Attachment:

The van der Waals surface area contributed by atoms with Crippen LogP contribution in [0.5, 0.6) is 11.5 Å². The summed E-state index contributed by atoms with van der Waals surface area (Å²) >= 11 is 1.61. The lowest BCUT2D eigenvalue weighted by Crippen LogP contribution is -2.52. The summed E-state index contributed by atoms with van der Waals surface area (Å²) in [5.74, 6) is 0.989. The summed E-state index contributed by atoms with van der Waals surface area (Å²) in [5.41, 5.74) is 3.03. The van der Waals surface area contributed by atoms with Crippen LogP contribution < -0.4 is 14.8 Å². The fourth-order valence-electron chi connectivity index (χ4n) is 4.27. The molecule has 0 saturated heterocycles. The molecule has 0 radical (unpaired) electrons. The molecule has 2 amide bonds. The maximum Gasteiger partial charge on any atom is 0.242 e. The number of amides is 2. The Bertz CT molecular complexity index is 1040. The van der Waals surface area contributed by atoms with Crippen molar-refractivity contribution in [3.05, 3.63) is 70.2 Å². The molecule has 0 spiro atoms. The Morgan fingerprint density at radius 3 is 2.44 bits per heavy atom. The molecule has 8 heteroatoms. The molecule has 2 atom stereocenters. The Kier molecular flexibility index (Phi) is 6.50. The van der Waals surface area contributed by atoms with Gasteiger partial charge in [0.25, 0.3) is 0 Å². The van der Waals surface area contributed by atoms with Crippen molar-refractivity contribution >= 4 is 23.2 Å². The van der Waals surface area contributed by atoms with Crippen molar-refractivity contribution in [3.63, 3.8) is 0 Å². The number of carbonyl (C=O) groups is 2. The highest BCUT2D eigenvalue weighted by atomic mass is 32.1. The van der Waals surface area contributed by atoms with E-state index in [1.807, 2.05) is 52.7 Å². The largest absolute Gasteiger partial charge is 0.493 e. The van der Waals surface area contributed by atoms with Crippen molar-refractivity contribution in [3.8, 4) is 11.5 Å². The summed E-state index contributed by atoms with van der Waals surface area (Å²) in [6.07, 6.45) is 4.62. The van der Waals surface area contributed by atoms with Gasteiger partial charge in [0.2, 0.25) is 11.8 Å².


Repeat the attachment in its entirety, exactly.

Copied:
The van der Waals surface area contributed by atoms with Crippen LogP contribution in [0.5, 0.6) is 11.5 Å². The summed E-state index contributed by atoms with van der Waals surface area (Å²) >= 11 is 1.61. The lowest BCUT2D eigenvalue weighted by Crippen LogP contribution is -2.52. The summed E-state index contributed by atoms with van der Waals surface area (Å²) in [5.74, 6) is 0.989. The summed E-state index contributed by atoms with van der Waals surface area (Å²) in [5.41, 5.74) is 3.03. The van der Waals surface area contributed by atoms with Crippen LogP contribution < -0.4 is 14.8 Å². The fourth-order valence-electron chi connectivity index (χ4n) is 4.27. The molecule has 0 saturated heterocycles. The molecule has 0 radical (unpaired) electrons. The molecule has 2 amide bonds. The maximum Gasteiger partial charge on any atom is 0.242 e. The number of amides is 2. The Bertz CT molecular complexity index is 1040. The van der Waals surface area contributed by atoms with Crippen molar-refractivity contribution in [3.05, 3.63) is 70.2 Å². The molecule has 0 spiro atoms. The Morgan fingerprint density at radius 3 is 2.44 bits per heavy atom. The molecule has 8 heteroatoms. The molecule has 2 atom stereocenters. The Kier molecular flexibility index (Phi) is 6.50. The van der Waals surface area contributed by atoms with Gasteiger partial charge in [0.25, 0.3) is 0 Å². The van der Waals surface area contributed by atoms with Crippen molar-refractivity contribution >= 4 is 23.2 Å². The van der Waals surface area contributed by atoms with Crippen molar-refractivity contribution in [3.63, 3.8) is 0 Å². The number of carbonyl (C=O) groups is 2. The highest BCUT2D eigenvalue weighted by atomic mass is 32.1. The van der Waals surface area contributed by atoms with E-state index in [1.807, 2.05) is 52.7 Å². The largest absolute Gasteiger partial charge is 0.493 e. The van der Waals surface area contributed by atoms with Crippen molar-refractivity contribution in [3.8, 4) is 11.5 Å². The summed E-state index contributed by atoms with van der Waals surface area (Å²) in [6.07, 6.45) is 4.62. The van der Waals surface area contributed by atoms with Gasteiger partial charge in [0.2, 0.25) is 11.8 Å².